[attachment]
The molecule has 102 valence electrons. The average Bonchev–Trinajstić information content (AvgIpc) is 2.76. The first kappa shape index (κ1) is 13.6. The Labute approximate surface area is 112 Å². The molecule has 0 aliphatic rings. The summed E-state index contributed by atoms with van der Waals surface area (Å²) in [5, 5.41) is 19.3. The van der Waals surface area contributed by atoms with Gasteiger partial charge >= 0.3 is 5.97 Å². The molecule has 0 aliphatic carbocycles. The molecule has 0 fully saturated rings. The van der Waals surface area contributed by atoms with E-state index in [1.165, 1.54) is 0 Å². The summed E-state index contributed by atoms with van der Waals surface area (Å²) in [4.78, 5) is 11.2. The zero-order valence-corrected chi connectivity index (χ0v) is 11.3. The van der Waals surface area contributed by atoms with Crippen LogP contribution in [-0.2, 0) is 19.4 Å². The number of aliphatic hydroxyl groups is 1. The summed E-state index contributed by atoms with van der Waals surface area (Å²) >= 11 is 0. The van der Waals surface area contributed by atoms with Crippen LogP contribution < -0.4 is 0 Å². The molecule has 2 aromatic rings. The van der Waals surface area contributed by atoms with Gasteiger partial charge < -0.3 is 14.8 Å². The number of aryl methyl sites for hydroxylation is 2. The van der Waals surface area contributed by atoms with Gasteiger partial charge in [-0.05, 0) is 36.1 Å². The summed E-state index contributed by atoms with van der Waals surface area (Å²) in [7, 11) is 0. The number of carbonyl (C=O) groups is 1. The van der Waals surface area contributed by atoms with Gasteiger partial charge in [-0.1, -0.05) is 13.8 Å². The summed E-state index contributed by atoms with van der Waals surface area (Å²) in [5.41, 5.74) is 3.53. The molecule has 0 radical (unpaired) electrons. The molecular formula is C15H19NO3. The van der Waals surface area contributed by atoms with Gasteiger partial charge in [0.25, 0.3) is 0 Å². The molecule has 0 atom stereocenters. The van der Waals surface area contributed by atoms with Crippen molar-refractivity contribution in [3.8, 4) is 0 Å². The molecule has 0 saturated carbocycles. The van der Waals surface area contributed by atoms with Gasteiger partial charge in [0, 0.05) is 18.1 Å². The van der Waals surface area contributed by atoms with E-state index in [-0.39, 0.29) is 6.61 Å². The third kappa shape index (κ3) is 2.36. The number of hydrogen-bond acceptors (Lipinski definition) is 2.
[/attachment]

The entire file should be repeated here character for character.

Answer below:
The molecule has 102 valence electrons. The average Bonchev–Trinajstić information content (AvgIpc) is 2.76. The first kappa shape index (κ1) is 13.6. The Labute approximate surface area is 112 Å². The molecule has 0 aliphatic rings. The summed E-state index contributed by atoms with van der Waals surface area (Å²) in [5, 5.41) is 19.3. The van der Waals surface area contributed by atoms with Gasteiger partial charge >= 0.3 is 5.97 Å². The molecule has 0 aliphatic carbocycles. The molecule has 0 fully saturated rings. The van der Waals surface area contributed by atoms with E-state index in [1.165, 1.54) is 0 Å². The summed E-state index contributed by atoms with van der Waals surface area (Å²) in [4.78, 5) is 11.2. The zero-order valence-corrected chi connectivity index (χ0v) is 11.3. The van der Waals surface area contributed by atoms with Crippen LogP contribution in [-0.2, 0) is 19.4 Å². The number of aliphatic hydroxyl groups is 1. The summed E-state index contributed by atoms with van der Waals surface area (Å²) >= 11 is 0. The van der Waals surface area contributed by atoms with Crippen LogP contribution < -0.4 is 0 Å². The molecule has 2 aromatic rings. The van der Waals surface area contributed by atoms with Gasteiger partial charge < -0.3 is 14.8 Å². The number of aryl methyl sites for hydroxylation is 2. The van der Waals surface area contributed by atoms with Gasteiger partial charge in [-0.05, 0) is 36.1 Å². The summed E-state index contributed by atoms with van der Waals surface area (Å²) in [7, 11) is 0. The number of carbonyl (C=O) groups is 1. The van der Waals surface area contributed by atoms with Gasteiger partial charge in [-0.1, -0.05) is 13.8 Å². The summed E-state index contributed by atoms with van der Waals surface area (Å²) in [5.41, 5.74) is 3.53. The molecule has 0 radical (unpaired) electrons. The molecular formula is C15H19NO3. The van der Waals surface area contributed by atoms with Gasteiger partial charge in [0.25, 0.3) is 0 Å². The molecule has 0 atom stereocenters. The van der Waals surface area contributed by atoms with Crippen molar-refractivity contribution in [3.8, 4) is 0 Å². The molecule has 0 saturated carbocycles. The van der Waals surface area contributed by atoms with Gasteiger partial charge in [0, 0.05) is 18.1 Å². The van der Waals surface area contributed by atoms with E-state index in [-0.39, 0.29) is 6.61 Å². The third kappa shape index (κ3) is 2.36. The number of hydrogen-bond acceptors (Lipinski definition) is 2.